*presenting himself*as the King to Jerusalem.

Alfred Edersheim, a Christian Jew who lived during the 1800s, studied ancient Rabbinical writings, and said that Zechariah 9:9 was often interpreted as being about a Messiah. In the book, "The Life and Times of Jesus the Messiah," Edersheim wrote: "The Messianic application of this verse in all its parts has already been repeatedly indicated. We may here add that there are many traditions about this donkey on which the Messiah is to ride; and so firm was the belief in it, that, according to the Talmud, `if anyone saw a donkey in his dreams, he will see salvation' (Ber 56 b)."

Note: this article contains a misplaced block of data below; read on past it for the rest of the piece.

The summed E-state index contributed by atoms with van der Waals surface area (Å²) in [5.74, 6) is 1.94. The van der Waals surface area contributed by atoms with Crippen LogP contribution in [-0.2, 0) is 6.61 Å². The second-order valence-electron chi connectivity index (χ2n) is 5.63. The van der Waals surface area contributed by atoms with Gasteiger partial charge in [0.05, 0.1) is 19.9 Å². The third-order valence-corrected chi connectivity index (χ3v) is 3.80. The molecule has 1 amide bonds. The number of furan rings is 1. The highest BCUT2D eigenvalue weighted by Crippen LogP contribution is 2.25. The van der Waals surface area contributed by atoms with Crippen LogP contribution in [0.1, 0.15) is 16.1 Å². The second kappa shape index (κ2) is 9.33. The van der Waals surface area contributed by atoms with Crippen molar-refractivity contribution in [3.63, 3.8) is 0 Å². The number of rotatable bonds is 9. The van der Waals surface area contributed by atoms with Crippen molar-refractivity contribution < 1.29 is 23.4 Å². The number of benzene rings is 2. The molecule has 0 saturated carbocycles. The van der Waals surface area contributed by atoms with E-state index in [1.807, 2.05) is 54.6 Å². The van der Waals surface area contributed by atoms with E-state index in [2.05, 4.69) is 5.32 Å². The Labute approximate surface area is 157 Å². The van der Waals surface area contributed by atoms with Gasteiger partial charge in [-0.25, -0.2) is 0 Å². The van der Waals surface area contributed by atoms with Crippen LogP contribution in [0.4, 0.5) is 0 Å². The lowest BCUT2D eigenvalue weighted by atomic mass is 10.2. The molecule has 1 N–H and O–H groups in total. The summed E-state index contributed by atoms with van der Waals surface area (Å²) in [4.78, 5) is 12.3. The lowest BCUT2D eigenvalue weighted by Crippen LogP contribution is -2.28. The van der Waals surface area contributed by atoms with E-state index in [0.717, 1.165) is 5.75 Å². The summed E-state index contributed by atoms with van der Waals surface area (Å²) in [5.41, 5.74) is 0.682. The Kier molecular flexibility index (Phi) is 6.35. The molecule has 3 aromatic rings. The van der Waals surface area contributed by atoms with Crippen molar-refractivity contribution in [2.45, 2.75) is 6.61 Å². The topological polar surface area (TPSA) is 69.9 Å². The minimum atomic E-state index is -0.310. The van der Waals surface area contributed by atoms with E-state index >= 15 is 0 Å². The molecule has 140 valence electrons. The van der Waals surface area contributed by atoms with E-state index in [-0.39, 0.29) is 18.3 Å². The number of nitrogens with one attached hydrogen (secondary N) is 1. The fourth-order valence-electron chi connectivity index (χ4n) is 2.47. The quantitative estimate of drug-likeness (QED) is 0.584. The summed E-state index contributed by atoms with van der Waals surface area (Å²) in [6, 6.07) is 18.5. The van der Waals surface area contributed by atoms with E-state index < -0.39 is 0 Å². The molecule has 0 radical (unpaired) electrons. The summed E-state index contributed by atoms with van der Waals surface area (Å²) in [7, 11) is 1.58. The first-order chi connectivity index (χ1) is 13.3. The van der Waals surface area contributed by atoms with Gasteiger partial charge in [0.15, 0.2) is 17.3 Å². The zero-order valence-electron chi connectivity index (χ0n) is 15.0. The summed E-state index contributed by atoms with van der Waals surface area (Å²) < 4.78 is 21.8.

So then, what better way for a Messiah to announce himself in Jerusalem than to enter the great city on the back of a humble donkey?

There are theories that pinpoint the exact date of the exact year that Jesus rode into Jerusalem. The dates that I have seen in my review of other people's research is April 6, either April 6, 32 AD, or April 6, 33 AD. (And, again, the difference in the year depends on whether the 20th year of Artaxerxes was in 444 BC or 445 BC). And, some scholars have claimed that there are exactly 173,880 days from March 5, 444 BC to April 6, 33 AD (and, 173,880 days from March 5, 445 BC to April 6, 32 AD). So the prophecy identifies a precise date that, in the case of 33 AD, matches the description of the time in the Gospels.

See also Answers/libertybaptistchurch.org.au/answers/55.pdf